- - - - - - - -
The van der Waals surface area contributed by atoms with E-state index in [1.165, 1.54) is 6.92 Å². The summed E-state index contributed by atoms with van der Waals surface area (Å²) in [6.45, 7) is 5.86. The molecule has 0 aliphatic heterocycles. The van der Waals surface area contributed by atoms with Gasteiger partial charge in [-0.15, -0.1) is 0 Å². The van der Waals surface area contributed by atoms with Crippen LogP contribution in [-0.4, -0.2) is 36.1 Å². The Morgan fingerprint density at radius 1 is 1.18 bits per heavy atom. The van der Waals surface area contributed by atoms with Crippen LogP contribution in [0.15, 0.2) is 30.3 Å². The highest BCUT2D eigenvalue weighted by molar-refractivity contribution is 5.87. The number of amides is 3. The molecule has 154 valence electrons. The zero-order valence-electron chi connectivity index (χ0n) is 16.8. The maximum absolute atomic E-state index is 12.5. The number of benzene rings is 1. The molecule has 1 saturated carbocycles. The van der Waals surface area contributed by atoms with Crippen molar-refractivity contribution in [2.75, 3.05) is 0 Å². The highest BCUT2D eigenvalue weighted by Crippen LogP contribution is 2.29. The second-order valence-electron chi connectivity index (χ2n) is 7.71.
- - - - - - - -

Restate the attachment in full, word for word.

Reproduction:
The van der Waals surface area contributed by atoms with E-state index in [1.165, 1.54) is 6.92 Å². The summed E-state index contributed by atoms with van der Waals surface area (Å²) in [6.45, 7) is 5.86. The molecule has 0 aliphatic heterocycles. The van der Waals surface area contributed by atoms with Gasteiger partial charge in [-0.15, -0.1) is 0 Å². The van der Waals surface area contributed by atoms with Crippen LogP contribution in [-0.4, -0.2) is 36.1 Å². The Morgan fingerprint density at radius 1 is 1.18 bits per heavy atom. The van der Waals surface area contributed by atoms with Crippen LogP contribution in [0.15, 0.2) is 30.3 Å². The highest BCUT2D eigenvalue weighted by molar-refractivity contribution is 5.87. The number of amides is 3. The molecule has 154 valence electrons. The zero-order valence-electron chi connectivity index (χ0n) is 16.8. The maximum absolute atomic E-state index is 12.5. The number of benzene rings is 1. The molecule has 1 saturated carbocycles. The van der Waals surface area contributed by atoms with Crippen molar-refractivity contribution in [2.75, 3.05) is 0 Å². The highest BCUT2D eigenvalue weighted by Crippen LogP contribution is 2.29. The second-order valence-electron chi connectivity index (χ2n) is 7.71.